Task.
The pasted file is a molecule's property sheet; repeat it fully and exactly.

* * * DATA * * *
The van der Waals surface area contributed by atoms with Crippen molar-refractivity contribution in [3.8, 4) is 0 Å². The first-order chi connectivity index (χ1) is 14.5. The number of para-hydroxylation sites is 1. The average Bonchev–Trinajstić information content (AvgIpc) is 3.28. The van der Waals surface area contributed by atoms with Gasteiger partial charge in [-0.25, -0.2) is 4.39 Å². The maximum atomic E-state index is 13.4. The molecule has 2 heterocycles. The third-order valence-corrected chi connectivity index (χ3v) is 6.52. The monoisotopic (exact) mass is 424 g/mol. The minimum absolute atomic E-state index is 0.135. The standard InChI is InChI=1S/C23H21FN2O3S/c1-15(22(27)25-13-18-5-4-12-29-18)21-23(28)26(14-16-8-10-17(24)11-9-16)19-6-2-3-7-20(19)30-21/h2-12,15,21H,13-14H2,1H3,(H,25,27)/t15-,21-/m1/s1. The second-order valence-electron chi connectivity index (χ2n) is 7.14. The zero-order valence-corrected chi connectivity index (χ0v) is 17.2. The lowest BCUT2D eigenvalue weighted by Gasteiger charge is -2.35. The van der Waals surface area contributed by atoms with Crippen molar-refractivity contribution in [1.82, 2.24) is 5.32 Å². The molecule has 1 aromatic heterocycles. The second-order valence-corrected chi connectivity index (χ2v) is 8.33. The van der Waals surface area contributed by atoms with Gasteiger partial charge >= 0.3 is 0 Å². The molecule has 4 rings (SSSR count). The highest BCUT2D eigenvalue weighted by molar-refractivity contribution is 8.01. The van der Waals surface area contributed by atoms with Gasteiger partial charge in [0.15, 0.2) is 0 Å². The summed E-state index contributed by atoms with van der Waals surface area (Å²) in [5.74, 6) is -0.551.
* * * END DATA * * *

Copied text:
The van der Waals surface area contributed by atoms with Crippen molar-refractivity contribution in [3.8, 4) is 0 Å². The first-order chi connectivity index (χ1) is 14.5. The number of para-hydroxylation sites is 1. The average Bonchev–Trinajstić information content (AvgIpc) is 3.28. The van der Waals surface area contributed by atoms with Gasteiger partial charge in [-0.25, -0.2) is 4.39 Å². The maximum atomic E-state index is 13.4. The molecule has 2 heterocycles. The third-order valence-corrected chi connectivity index (χ3v) is 6.52. The monoisotopic (exact) mass is 424 g/mol. The minimum absolute atomic E-state index is 0.135. The standard InChI is InChI=1S/C23H21FN2O3S/c1-15(22(27)25-13-18-5-4-12-29-18)21-23(28)26(14-16-8-10-17(24)11-9-16)19-6-2-3-7-20(19)30-21/h2-12,15,21H,13-14H2,1H3,(H,25,27)/t15-,21-/m1/s1. The second-order valence-electron chi connectivity index (χ2n) is 7.14. The zero-order valence-corrected chi connectivity index (χ0v) is 17.2. The lowest BCUT2D eigenvalue weighted by Gasteiger charge is -2.35. The van der Waals surface area contributed by atoms with Crippen molar-refractivity contribution in [1.82, 2.24) is 5.32 Å². The molecule has 1 aromatic heterocycles. The second-order valence-corrected chi connectivity index (χ2v) is 8.33. The van der Waals surface area contributed by atoms with Gasteiger partial charge >= 0.3 is 0 Å². The molecule has 4 rings (SSSR count). The highest BCUT2D eigenvalue weighted by molar-refractivity contribution is 8.01. The van der Waals surface area contributed by atoms with Gasteiger partial charge in [0.15, 0.2) is 0 Å². The summed E-state index contributed by atoms with van der Waals surface area (Å²) in [5.74, 6) is -0.551.